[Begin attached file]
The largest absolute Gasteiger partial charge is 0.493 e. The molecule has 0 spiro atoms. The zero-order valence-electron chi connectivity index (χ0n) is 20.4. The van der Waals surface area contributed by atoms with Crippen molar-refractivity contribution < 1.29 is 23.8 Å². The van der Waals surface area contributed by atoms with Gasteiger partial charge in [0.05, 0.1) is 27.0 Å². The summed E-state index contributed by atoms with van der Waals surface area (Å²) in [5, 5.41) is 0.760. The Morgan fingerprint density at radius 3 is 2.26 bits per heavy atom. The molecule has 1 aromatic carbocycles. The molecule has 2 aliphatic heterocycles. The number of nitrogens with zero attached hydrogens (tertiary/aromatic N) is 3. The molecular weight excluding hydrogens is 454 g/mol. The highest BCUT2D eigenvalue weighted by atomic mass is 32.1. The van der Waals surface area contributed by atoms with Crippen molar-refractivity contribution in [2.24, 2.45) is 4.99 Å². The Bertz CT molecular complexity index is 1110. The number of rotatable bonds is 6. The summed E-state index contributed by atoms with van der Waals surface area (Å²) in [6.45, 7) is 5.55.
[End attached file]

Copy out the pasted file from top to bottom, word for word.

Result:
The largest absolute Gasteiger partial charge is 0.493 e. The molecule has 0 spiro atoms. The zero-order valence-electron chi connectivity index (χ0n) is 20.4. The van der Waals surface area contributed by atoms with Crippen molar-refractivity contribution < 1.29 is 23.8 Å². The van der Waals surface area contributed by atoms with Gasteiger partial charge in [0.05, 0.1) is 27.0 Å². The summed E-state index contributed by atoms with van der Waals surface area (Å²) in [5, 5.41) is 0.760. The Morgan fingerprint density at radius 3 is 2.26 bits per heavy atom. The molecule has 1 aromatic carbocycles. The molecule has 2 aliphatic heterocycles. The number of nitrogens with zero attached hydrogens (tertiary/aromatic N) is 3. The molecular weight excluding hydrogens is 454 g/mol. The highest BCUT2D eigenvalue weighted by atomic mass is 32.1. The van der Waals surface area contributed by atoms with Crippen molar-refractivity contribution in [2.24, 2.45) is 4.99 Å². The Bertz CT molecular complexity index is 1110. The number of rotatable bonds is 6. The summed E-state index contributed by atoms with van der Waals surface area (Å²) in [6.45, 7) is 5.55.